Director Position 4: Steven Smith.Wait a minute Riley, you endorsed John Blethen in the primary? What happened? Well, I met with Steven Smith and was blown away. This Western business professor moonlighting as school board member brings the right mix of compassion and technical skill to the school board. We talked at length about the need for, and challenges of, measuring emotional growth as part of a child’s educational experience. Quantifying our schools beyond SATs and dropout rates to see what is really happening with each cohort of learners. Smith is using his position on the board to build the tools so future board members can assess the progress we have made and where we need to grow.

While I respect Blethen a great deal, and encourage people to vote for him based on his long record of involvement, I am voting for Smith.”

My comments: I have quoted the entirety of Riley’s School District choices above, because these are the two items on the ballot that I disagree with, though I think Riley has made a good case for his decision.  In my view of an integral permaculture future, we can’t expect business as usual to continue – honestly considered, we don’t have the money to spend on all the projects we’d like, and we have to start making some hard decisions.  Schools are underfunded, but can we really afford to rebuild Sehome High School (my alma mater) at this time? And is closing Larrabee school the right choice, forcing more resources to go toward transporting students longer distances?

A statement taken from the Facebook page of the Coalition to Save Larrabee:

Not one dollar of the 220 million dollar school bond ($160 million principal + interest) will be spent to reduce classroom sizes, hire or adequately pay even one more teacher, fund enrichment programs, environmental learning, support neighborhood schools, STEM education, or the arts. As Democrats, when we are asked to support education we ask, “where do I sign?” But this time around we have to pay attention even if it is politically uncomfortable. Closing Larrabee Elementary School is the canary in the coal mind. The first sign that the Superintendent has a vision that is counter to our community’s vision. The Superintendent is marching us away from small classroom sizes, away from walkable neighborhood schools, and towards 10 million dollar district offices, bloated top administration budgets, and policies that reflect a belief that student learning will increase if teachers just work harder, accept less pay and benefits, volunteer more of their time, and sacrifice…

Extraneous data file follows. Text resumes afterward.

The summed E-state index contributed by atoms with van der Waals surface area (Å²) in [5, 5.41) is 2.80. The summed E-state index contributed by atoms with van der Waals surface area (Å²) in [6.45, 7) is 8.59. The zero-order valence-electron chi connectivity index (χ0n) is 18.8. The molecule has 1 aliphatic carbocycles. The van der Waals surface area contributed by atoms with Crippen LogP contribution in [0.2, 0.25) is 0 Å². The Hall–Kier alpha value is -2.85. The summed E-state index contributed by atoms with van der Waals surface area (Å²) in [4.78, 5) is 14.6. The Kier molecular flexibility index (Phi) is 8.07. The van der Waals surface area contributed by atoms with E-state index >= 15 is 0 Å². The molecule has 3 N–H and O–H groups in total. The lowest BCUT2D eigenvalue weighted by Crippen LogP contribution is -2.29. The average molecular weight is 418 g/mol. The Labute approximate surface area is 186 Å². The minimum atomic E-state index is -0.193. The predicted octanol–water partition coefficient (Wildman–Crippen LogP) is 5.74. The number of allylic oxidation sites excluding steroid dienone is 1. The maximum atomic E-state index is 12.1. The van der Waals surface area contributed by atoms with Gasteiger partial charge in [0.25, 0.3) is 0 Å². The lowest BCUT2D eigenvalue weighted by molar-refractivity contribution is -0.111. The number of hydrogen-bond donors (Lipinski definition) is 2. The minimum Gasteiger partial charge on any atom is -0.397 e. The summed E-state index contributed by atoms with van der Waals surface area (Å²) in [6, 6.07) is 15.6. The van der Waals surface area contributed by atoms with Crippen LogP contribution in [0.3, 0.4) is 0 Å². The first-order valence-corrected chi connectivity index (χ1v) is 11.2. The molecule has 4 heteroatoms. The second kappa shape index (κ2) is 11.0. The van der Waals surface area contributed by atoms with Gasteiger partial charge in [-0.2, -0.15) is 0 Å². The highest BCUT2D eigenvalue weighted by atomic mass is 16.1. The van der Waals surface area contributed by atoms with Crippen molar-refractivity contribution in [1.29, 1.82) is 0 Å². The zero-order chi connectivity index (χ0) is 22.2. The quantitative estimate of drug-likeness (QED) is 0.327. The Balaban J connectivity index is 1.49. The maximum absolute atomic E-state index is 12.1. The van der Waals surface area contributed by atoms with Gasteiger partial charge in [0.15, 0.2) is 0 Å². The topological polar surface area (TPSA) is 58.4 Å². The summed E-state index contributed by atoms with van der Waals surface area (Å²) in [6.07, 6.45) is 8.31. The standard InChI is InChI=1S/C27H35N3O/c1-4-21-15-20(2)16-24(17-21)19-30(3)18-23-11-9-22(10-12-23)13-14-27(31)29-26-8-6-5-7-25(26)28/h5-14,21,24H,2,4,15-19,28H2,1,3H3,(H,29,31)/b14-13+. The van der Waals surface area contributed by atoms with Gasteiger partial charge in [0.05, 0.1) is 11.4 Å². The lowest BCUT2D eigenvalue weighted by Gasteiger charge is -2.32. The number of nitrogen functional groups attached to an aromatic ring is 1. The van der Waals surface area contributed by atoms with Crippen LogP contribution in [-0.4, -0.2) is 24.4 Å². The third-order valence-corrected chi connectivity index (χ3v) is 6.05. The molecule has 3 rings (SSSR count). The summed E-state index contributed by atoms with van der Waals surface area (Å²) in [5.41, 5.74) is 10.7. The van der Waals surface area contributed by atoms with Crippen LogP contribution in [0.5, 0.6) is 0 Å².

– Coalition to Save Larrabee

See also David Marshak’s article opposing Proposition 1 in the Oct. 8th Cascadia Weekly, reprinted here: “Rebuilding Sehome High School” Makes No Sense.

Please read John Blethen’s opinion piece at the Bellingham Herald: John Blethen Propose More Public Input; Attention to Bellingham Neighborhood Schools.

Research supports that small neighborhood schools are more effective academically and socially, especially for children living in low-income households, and encourage parent involvement. Neighborhood schools are essential for community building. It is imperative that the Bellingham School District aligns their school facilities planning process with the city of Bellingham to be in step with the Bellingham Comprehensive Plan, with public schools retained and new neighborhood schools located consistent with the city’s commitment to progressive urban smart-growth principles.
– John Blethen

My recommendation: Vote No on Proposition 1, and vote for John Blethen, Director Position 4.

Voting Suggestions for Whatcom County Council

Vote button

Ballots have been mailed, so it’s time to get clear on how to vote, and then make sure we follow through by November 5th.  If there are any doubts about how to vote, there are many resources out there that are more than happy to advise.  For those of you who live here in Whatcom County, WA, I’ll share my favorite voting guides.

Whatcom County Council
These are the races that are getting the majority of media attention – even from outlets beyond our region, and for good reason (hint: the proposed coal port).